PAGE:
However, some experts point out that bigger does not necessarily means stronger. Weak profitability and ability to innovate mean that many of these companies still have a long way to go before they can be counted among the world's best companies.

Li Jin, chief researcher with the China Enterprise Development Research Institute (CEDRI), said many of the top 500 companies are State-owned enterprises(SOEs) that lack vitality and efficiency, and lack incentives to reform, although he added that the central government aims to change this.

Jin said that China's top 500 companies are concentrated in the resource and manufacturing sectors, with fewer companies in high-value added sectors such as IT.

Experts said that relatively few top Chinese companies are technical leaders in their fields.

Two such examples, PC manufacturing giant Lenovo and telecommunications equipment maker Huawei Technologies, ranked 45th and 48th on the list respectively.

"[As a whole, these companies'] ability to innovate is weak. As the economy has slowed down, the rate of increases in R&D investment dropped for a second straight year in 2013, which is alarming," Li Jianming of CEC said.

In 2013, Chinese companies' investment in R&D grew by 7.36 percent year-on-year. That figure was 11.37 percent in 2012 and 16.50 percent in 2011, according to news portal 163.com.

According to Li, the manufacturing sector's profitability is at concerning levels.

"The 16 Chinese banks on the top 500 list made more profits than the top 300 manufacturing companies combined in 2013, and accounted for over half of the total profit of the top 500 companies, raising concerns of a 'hollowing-out' of domestic industry," Li Jianming said.

In comparison, the top 18 US banks only accounted for around 10 percent of total profit for the top 500 US companies.

With SOEs occupying the top 37 spots on the list, home appliance retailer Suning Commerce Group Co took the 38th spot as the largest company from the private sector, with annual revenues of 279.81 billion yuan.

The 2014 version of the list includes 200 companies from the private sector.

A total of 131 companies reported revenues of more than 100 billion yuan in 2013, up from 123 companies a year earlier, while the top 500 Chinese companies had combined revenues of 56.68 trillion yuan in 2013, up 13.31 percent from a year earlier, according to CEC.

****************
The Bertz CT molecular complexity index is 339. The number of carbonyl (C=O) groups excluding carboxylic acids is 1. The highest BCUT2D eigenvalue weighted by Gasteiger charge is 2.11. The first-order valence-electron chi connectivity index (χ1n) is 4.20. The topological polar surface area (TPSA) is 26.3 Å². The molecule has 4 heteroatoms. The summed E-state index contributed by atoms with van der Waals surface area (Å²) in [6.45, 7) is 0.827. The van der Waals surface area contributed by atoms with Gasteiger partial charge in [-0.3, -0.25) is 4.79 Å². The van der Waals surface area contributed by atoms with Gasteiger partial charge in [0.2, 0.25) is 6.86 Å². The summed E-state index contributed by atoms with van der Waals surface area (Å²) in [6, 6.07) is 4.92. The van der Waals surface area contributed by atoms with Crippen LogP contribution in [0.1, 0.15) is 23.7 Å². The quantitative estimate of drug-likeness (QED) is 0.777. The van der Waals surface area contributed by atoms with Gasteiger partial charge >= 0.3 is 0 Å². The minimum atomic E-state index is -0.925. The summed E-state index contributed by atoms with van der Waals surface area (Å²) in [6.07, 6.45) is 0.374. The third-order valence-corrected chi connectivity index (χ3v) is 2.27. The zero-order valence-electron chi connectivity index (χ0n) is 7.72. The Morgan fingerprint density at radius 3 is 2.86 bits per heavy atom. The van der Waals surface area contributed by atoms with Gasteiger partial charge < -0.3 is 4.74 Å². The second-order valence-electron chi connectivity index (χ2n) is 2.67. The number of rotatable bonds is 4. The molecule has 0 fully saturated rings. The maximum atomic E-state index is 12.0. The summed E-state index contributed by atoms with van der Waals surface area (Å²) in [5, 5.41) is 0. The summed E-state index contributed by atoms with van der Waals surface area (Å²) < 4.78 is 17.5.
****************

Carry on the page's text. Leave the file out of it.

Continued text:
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Permalink 01:28:47 pm, by dacare, 110 words, 193 views   English (US)
Categories: News of China

Weak sentiment dampens sales of Shanghai new houses

New home sales fell for the second straight month in Shanghai in August amid weak sentiment.

The sales of new homes, excluding government-funded affordable housing, fell 6.7 percent from July to 654,000 square meters, the lowest volume in three months, Shanghai Deovolente Realty Co said in a report released yesterday.

"Despite a cooler-than-expected weather in August, most homeseekers continued to take a 'wait-and-see' attitude as they hope for significant price cuts by developers," said Lu Qilin, a Deovolente researcher.

But few developers have offered attractive discounts — a major reason for the sluggish sales, Lu said.

The average cost of a new home fell 0.3 percent from July to 26,290 yuan (US$4,276) per square meter.

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Permalink 11:41:38 am, by dacare, 152 words, 159 views   English (US)
Categories: News of China

China Eastern Airlines' profits decline 98 pct

China Eastern Airlines, one of the country's leading carriers, has posted a net profit drop of 97.76 percent from the same period last year in the first half of 2014.

With a net profit of 14 million yuan (2.28 million U.S. dollars), the company registered a business revenue of 42.59 billion yuan in the first six months, according to a statement it filed to the Shanghai Stock Exchange on Sunday.

The revenue was a 2.68-percent increase from the same period last year, said China Eastern Airlines.

It attributed the lackluster performance to "geopolitical instability, fewer high-end business travelers, and more convenient high-speed railway services."

The airline foresees both opportunities and challenges in the second half of this year due to a mixed picture consisting of "uncertainties in global economic recovery, continuous growth in China's airline market, and fierce competition."

By June 30, the Shanghai-based carrier had 485 planes, including 459 passenger ones, 12 cargo, and 14 corporate jets under its trusteeship.

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Permalink 01:54:37 pm, by dacare, 96 words, 223 views   English (US)
Categories: News of China

Jack Ma tops China’s rich list

Jack Ma Yun, the 49-year-old founder of Alibaba Group Holding Ltd, has become China's richest man with a net worth of $21.8 billion, Bloomberg reported on Thursday citing its Billionaires Index.

Ma's assets include a 7.3 percent equity in China's largest e-commerce business, which is preparing for what could be the largest IPO in US history.

Ma is $5.5 billion wealthier than Ma Huateng, founder of Tencent Holdings Ltd, China's largest Internet company by market value.

Robin Li Yanhong, founder of Internet search engine Baidu Inc, ranks the third on the list of the richest people in the country.